Shipping challenges in Canada’s North-West

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An oil rig in western Norway. Is Canada falling behind compared to Arctic nations like Norway and Russia? (Statoil / Scanpix / AP)
An oil rig in western Norway. Is Canada falling behind compared to Arctic nations like Norway and Russia? (Statoil / Scanpix / AP)
Canada’s western Arctic is rich in resources and communities keen to participate in responsible development.

But tapping into the economic potential of the region, which includes the Yukon and Northwest Territories, remains a challenge. Particularly when it comes to transportation and infrastructure.

The independent Canadian think-tank The Centre for International Governance Innovation (or CIGI) , recently held a workshop in Canada’s Northwest Territories to explore some of these questions.

Titled “Western Canadian Arctic Marine Transport and Governance Roundtable,” the workshop explored some of the shipping challenges Canada faces its northwestern-most regions.

“If I look at the bottle half full, you’ll see the enormous human resources that we have up in the Arctic,” says CIGI’s John Higginbotham.

“You’ll see some promising signs of work in the federal government in this area in some projects. You’ll see the vigor of the private sector in the surprising and welcome transit by the Nordic Orion of the Northwest Passage… So that’s the bottle half full.”

However, Canada has a lot of work left to do if it wants to compete with other circumpolar countries, he says.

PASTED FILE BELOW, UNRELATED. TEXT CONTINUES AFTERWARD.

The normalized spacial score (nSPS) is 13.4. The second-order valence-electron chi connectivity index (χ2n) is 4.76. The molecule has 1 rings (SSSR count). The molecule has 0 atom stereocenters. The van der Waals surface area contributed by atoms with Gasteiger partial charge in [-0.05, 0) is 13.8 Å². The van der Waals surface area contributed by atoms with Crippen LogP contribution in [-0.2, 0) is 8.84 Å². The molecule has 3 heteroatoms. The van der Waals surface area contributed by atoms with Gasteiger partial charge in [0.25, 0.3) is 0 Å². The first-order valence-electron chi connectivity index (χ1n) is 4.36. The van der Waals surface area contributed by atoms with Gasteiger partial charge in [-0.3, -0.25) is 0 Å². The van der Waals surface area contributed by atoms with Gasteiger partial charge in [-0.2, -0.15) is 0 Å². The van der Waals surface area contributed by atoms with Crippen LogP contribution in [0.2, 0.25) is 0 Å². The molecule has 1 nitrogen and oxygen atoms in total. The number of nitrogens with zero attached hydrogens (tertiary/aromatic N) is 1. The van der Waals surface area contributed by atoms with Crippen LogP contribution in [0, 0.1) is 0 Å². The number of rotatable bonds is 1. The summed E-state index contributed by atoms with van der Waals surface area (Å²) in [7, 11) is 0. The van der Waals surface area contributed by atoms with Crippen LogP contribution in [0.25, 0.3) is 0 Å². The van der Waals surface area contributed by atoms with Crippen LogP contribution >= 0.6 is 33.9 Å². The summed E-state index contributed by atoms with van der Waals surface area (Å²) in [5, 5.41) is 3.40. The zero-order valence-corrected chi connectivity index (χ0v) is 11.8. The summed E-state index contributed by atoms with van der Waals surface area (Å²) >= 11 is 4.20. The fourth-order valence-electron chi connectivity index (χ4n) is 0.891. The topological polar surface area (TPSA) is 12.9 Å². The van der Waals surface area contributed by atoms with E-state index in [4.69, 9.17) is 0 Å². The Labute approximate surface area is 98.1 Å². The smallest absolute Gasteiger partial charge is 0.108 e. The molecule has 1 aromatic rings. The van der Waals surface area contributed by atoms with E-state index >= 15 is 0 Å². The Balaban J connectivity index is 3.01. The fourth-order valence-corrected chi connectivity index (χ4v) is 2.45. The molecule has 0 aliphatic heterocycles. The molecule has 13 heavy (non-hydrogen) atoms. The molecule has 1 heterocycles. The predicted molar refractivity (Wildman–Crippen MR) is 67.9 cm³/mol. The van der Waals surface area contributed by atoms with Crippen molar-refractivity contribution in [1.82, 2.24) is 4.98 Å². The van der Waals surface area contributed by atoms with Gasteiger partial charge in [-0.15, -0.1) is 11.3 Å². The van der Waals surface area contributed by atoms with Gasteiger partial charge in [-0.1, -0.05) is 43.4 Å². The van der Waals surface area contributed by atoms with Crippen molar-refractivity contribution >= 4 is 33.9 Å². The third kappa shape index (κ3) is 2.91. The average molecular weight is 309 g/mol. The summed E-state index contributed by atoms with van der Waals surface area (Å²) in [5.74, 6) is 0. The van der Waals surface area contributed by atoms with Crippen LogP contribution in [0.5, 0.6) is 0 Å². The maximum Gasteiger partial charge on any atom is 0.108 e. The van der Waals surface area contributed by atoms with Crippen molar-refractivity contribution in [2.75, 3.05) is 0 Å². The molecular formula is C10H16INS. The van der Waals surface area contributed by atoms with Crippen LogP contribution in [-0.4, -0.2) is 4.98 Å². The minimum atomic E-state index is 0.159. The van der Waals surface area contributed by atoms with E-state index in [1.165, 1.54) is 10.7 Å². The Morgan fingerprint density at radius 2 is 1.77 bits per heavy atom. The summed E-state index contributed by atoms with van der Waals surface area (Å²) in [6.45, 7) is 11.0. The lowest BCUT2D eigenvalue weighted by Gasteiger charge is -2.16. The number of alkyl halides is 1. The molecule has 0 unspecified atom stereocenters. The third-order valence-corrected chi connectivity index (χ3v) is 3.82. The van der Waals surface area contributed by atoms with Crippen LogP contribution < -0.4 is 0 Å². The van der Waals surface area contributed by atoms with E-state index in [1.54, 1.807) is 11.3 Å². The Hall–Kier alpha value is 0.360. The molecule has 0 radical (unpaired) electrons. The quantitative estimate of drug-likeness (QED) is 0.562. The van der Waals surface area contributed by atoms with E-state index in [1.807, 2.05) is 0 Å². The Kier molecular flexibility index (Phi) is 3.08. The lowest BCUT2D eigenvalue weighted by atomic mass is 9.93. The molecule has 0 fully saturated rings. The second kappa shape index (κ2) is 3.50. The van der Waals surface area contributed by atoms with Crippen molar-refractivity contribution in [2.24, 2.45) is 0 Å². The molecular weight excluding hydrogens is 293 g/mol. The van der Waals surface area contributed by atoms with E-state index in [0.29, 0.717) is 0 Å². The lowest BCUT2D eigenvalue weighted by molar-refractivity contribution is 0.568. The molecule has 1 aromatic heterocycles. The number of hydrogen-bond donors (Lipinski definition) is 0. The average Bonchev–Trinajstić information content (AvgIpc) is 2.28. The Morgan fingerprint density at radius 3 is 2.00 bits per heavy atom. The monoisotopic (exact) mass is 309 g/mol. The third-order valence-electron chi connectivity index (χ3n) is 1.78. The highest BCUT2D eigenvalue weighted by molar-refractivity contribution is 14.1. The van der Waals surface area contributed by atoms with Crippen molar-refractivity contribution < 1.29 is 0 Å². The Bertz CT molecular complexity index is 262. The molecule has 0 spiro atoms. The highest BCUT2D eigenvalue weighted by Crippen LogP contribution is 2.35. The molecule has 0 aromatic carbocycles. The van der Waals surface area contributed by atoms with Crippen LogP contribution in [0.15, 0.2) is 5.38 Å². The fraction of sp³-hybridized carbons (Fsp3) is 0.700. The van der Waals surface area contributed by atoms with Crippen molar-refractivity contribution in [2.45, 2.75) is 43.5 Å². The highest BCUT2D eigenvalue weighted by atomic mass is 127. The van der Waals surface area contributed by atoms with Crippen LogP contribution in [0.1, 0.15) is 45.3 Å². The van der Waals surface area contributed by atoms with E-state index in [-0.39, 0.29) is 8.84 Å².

“The bottle half empty is when you compare the scale and speed and resources and programs and policy direction that you see in Norway and Russia in terms of very large national efforts they’re putting into Arctic development. We really are not in that league at the moment.”

To find out more, Eye on the Arctic’s Eilís Quinn reached CIGI Senior Fellow John Higginbotham in Ottawa.

To listen to their conversation, click here

Related Links:

Arctic shipping to play bigger role in Canada, CBC News

Canada’s stance on Arctic shipping pollution praised, CBC News

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Eilís Quinn, Eye on the Arctic

Eilís Quinn, Eye on the Arctic

Eilís Quinn is a journalist and manages Radio Canada International’s Eye on the Arctic circumpolar news project. At Eye on the Arctic, Eilís has produced documentary and multimedia series about climate change and the issues facing Indigenous peoples in the circumpolar world. Her documentary Bridging the Divide was a finalist at the 2012 Webby Awards. Eilís began reporting on the North in 2001. Her work as a reporter in Canada and the United States, and as TV host for the Discovery/BBC Worldwide series "Best in China" has taken her to some of the world’s coldest regions including the Tibetan mountains, Greenland and Alaska; along with the Arctic regions of Canada, Russia, Norway and Iceland.

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